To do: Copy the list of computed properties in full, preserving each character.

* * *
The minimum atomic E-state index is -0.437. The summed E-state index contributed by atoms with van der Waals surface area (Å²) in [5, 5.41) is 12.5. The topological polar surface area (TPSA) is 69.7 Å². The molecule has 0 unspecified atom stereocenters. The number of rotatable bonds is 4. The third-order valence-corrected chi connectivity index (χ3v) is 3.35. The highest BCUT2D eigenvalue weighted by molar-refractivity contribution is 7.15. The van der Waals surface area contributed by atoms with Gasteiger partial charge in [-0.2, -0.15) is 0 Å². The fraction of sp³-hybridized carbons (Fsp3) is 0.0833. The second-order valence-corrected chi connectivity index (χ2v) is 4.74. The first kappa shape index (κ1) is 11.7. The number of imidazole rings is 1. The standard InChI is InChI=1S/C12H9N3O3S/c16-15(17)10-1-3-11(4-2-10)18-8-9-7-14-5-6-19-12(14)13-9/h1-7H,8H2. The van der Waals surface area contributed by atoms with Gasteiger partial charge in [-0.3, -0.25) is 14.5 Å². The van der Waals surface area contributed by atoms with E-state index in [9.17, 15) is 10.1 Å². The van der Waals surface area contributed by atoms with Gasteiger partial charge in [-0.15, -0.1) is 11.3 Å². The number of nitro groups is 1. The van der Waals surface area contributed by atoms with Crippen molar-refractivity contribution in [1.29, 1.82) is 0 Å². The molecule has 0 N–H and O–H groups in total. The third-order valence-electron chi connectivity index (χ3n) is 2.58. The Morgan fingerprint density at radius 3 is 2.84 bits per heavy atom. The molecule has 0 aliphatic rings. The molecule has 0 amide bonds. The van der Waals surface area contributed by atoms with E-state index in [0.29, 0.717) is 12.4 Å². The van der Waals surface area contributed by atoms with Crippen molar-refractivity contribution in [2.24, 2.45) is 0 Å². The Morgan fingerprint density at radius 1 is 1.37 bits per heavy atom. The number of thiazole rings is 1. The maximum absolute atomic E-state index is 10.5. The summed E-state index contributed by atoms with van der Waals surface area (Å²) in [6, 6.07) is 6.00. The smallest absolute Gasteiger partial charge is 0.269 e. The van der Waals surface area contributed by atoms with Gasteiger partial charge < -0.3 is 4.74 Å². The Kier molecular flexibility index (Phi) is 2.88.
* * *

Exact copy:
The minimum atomic E-state index is -0.437. The summed E-state index contributed by atoms with van der Waals surface area (Å²) in [5, 5.41) is 12.5. The topological polar surface area (TPSA) is 69.7 Å². The molecule has 0 unspecified atom stereocenters. The number of rotatable bonds is 4. The third-order valence-corrected chi connectivity index (χ3v) is 3.35. The highest BCUT2D eigenvalue weighted by molar-refractivity contribution is 7.15. The van der Waals surface area contributed by atoms with Gasteiger partial charge in [-0.2, -0.15) is 0 Å². The fraction of sp³-hybridized carbons (Fsp3) is 0.0833. The second-order valence-corrected chi connectivity index (χ2v) is 4.74. The first kappa shape index (κ1) is 11.7. The number of imidazole rings is 1. The standard InChI is InChI=1S/C12H9N3O3S/c16-15(17)10-1-3-11(4-2-10)18-8-9-7-14-5-6-19-12(14)13-9/h1-7H,8H2. The van der Waals surface area contributed by atoms with Gasteiger partial charge in [-0.3, -0.25) is 14.5 Å². The van der Waals surface area contributed by atoms with E-state index in [9.17, 15) is 10.1 Å². The van der Waals surface area contributed by atoms with Gasteiger partial charge in [-0.15, -0.1) is 11.3 Å². The number of nitro groups is 1. The van der Waals surface area contributed by atoms with Crippen molar-refractivity contribution in [1.29, 1.82) is 0 Å². The molecule has 0 N–H and O–H groups in total. The third-order valence-electron chi connectivity index (χ3n) is 2.58. The Morgan fingerprint density at radius 3 is 2.84 bits per heavy atom. The molecule has 0 aliphatic rings. The molecule has 0 amide bonds. The van der Waals surface area contributed by atoms with E-state index in [0.29, 0.717) is 12.4 Å². The van der Waals surface area contributed by atoms with Crippen molar-refractivity contribution in [2.24, 2.45) is 0 Å². The Morgan fingerprint density at radius 1 is 1.37 bits per heavy atom. The number of thiazole rings is 1. The maximum absolute atomic E-state index is 10.5. The summed E-state index contributed by atoms with van der Waals surface area (Å²) in [6, 6.07) is 6.00. The smallest absolute Gasteiger partial charge is 0.269 e. The van der Waals surface area contributed by atoms with Gasteiger partial charge < -0.3 is 4.74 Å². The Kier molecular flexibility index (Phi) is 2.88.